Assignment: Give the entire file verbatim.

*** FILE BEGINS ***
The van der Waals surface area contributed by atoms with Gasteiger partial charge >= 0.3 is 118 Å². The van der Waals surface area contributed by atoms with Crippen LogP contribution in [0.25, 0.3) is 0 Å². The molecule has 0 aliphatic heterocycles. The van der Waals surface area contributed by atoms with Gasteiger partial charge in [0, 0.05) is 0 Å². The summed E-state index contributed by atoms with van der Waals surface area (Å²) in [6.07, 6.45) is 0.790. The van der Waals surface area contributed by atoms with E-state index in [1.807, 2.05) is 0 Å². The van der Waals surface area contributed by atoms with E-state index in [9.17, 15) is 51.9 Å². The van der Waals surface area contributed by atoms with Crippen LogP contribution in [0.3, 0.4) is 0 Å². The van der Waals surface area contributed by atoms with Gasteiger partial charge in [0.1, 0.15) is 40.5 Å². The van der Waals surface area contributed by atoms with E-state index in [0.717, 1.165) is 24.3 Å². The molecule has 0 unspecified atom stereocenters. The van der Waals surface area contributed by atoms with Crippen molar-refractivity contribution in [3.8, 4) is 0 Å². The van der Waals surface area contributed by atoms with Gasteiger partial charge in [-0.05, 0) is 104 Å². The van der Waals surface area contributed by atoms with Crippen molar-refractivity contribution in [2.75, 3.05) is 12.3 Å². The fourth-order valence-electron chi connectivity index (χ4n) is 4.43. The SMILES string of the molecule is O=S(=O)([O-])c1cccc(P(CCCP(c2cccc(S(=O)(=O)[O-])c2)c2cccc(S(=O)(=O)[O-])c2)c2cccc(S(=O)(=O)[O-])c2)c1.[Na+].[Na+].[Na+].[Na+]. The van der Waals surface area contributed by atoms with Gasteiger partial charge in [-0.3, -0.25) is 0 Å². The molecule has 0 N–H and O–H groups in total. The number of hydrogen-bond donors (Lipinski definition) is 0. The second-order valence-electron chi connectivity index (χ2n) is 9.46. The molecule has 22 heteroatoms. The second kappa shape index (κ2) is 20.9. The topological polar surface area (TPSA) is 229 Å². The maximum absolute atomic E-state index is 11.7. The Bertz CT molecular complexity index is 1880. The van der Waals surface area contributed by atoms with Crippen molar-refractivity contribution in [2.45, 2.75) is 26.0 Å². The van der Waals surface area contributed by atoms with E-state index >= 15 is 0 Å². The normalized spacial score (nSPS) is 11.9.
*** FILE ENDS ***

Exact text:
The van der Waals surface area contributed by atoms with Gasteiger partial charge >= 0.3 is 118 Å². The van der Waals surface area contributed by atoms with Crippen LogP contribution in [0.25, 0.3) is 0 Å². The molecule has 0 aliphatic heterocycles. The van der Waals surface area contributed by atoms with Gasteiger partial charge in [0, 0.05) is 0 Å². The summed E-state index contributed by atoms with van der Waals surface area (Å²) in [6.07, 6.45) is 0.790. The van der Waals surface area contributed by atoms with E-state index in [1.807, 2.05) is 0 Å². The van der Waals surface area contributed by atoms with E-state index in [9.17, 15) is 51.9 Å². The van der Waals surface area contributed by atoms with Crippen LogP contribution in [0.3, 0.4) is 0 Å². The van der Waals surface area contributed by atoms with Gasteiger partial charge in [0.1, 0.15) is 40.5 Å². The van der Waals surface area contributed by atoms with E-state index in [0.717, 1.165) is 24.3 Å². The molecule has 0 unspecified atom stereocenters. The van der Waals surface area contributed by atoms with Crippen molar-refractivity contribution in [3.8, 4) is 0 Å². The van der Waals surface area contributed by atoms with Gasteiger partial charge in [-0.05, 0) is 104 Å². The van der Waals surface area contributed by atoms with Crippen molar-refractivity contribution in [2.75, 3.05) is 12.3 Å². The fourth-order valence-electron chi connectivity index (χ4n) is 4.43. The SMILES string of the molecule is O=S(=O)([O-])c1cccc(P(CCCP(c2cccc(S(=O)(=O)[O-])c2)c2cccc(S(=O)(=O)[O-])c2)c2cccc(S(=O)(=O)[O-])c2)c1.[Na+].[Na+].[Na+].[Na+]. The van der Waals surface area contributed by atoms with Gasteiger partial charge in [-0.3, -0.25) is 0 Å². The molecule has 0 N–H and O–H groups in total. The number of hydrogen-bond donors (Lipinski definition) is 0. The second-order valence-electron chi connectivity index (χ2n) is 9.46. The molecule has 22 heteroatoms. The second kappa shape index (κ2) is 20.9. The topological polar surface area (TPSA) is 229 Å². The maximum absolute atomic E-state index is 11.7. The Bertz CT molecular complexity index is 1880. The van der Waals surface area contributed by atoms with Crippen molar-refractivity contribution in [2.45, 2.75) is 26.0 Å². The van der Waals surface area contributed by atoms with E-state index >= 15 is 0 Å². The normalized spacial score (nSPS) is 11.9.